So you’re thinking about starting an internship program at your company — but where should you start? And how will you make a program that is both beneficial to you and the interns you bring on?
According to Karina Nagin, who spent years coordinating internships at the Clinton Global Initiative, it begins with knowing that offering a quality internship experience will take some investment.
“Interns take time and planning and thoughtfulness. However, as long as you do it right, it can be a huge benefit,” she said.
Those benefits can translate into hiring talented and hardworking team members after an internship, to having strong business connections with them years down the road. In fact, a study found that 60% of paid interns received a job offer after their internship.
Karina is currently the Executive Director at Mission: Restore, a nonprofit that provides surgical care to patients in developing nations. She has been dubbed the “Intern Whisperer” for her expertise in creating successful internship experiences.
Read on to learn some of Karina’s tips on how to start an internship program that is mutually beneficial for both parties.
6 Tips for Making a Successful Internship Program
- Think About the Internship in Mutually Beneficial Terms
- Establish Expectations During the First Interview
- Set Up Your Intern For Success With a Smooth Onboarding Process
When your company is hiring for an internship position, it’s easy to think about having someone to assist with projects or make your day-to-day a little easier. But both you and the intern will mutually benefit — and perhaps even create productive future relationships — if you frame the internship with both parties’ benefits in mind.
When starting an internship program, “That’s the mindset that’s important to start with,” said Karina. She explained an internship that exposes interns to a new work environment and is a learning opportunity is also beneficial to the organization. “If you set up that dynamic, you’re starting off on the right foot.”
Make a lasting and valuable program with our internship handbook.
When interviewing an intern for a new position, a common reflex is to ascertain an intern’s skillsets and eagerness to succeed. But Karina says it’s important to take a step back and see first whether the internship will be a match in both directions.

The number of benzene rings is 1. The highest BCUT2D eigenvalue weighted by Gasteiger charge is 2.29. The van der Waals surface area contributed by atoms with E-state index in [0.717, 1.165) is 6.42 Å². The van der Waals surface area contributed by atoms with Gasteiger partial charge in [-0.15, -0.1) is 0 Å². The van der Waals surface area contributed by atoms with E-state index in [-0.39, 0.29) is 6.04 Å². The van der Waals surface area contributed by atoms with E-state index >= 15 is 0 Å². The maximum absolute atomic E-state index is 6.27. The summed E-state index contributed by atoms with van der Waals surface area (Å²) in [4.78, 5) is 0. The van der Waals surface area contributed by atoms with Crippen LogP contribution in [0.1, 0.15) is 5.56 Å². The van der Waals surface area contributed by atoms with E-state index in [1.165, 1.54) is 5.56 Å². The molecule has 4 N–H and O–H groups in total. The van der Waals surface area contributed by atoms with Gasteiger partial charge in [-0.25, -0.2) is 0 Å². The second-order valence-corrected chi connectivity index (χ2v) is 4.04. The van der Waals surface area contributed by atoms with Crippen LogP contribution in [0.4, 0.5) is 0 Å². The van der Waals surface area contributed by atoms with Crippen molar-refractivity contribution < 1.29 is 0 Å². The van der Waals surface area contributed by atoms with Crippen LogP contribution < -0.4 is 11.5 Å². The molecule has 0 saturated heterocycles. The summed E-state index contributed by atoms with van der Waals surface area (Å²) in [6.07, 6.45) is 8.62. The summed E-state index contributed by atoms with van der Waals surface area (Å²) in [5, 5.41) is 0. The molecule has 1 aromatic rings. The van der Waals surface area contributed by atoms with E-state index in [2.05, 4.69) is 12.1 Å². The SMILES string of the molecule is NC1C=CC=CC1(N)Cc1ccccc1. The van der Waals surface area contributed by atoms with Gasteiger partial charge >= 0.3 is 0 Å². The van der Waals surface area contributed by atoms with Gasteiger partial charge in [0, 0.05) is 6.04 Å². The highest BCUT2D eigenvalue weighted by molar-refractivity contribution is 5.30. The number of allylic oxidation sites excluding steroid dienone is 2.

“It’s less about grilling them and asking trick questions. Instead, set up the interview as a conversation and let them know off the bat if it’s a fit,” she said.
Ask yourself, will the internship be administrative? Will there be really tight deadlines, or high expectations on deliverables? Let the interviewee know whether you expect them to work independently or if there’s not a lot of hierarchy in the company. Startup internships will likely be different than internships with a long-established company.
“A lot of the time, interns don’t know what they’re looking for,” said Karina, “so it’s important to find the right match.”
Setting up an intern for success does take time and effort — but it’s worth it in the long run. According to Karina, this is the part people often skip over because they’re really busy.
“Often times for interns, this could be their first time in an office environment.” Like you would for any of your employees, invest time in interns to help them understand the organizations and operations, along with norms and expectations.
Although these concepts may seem simple to you, they may be brand new to your intern. Here is a short list of company day-to-day knowledge you can help your intern understand:
- Making and syncing calendar invites
- Setting up email on Outlook or Gmail
- Basic email etiquette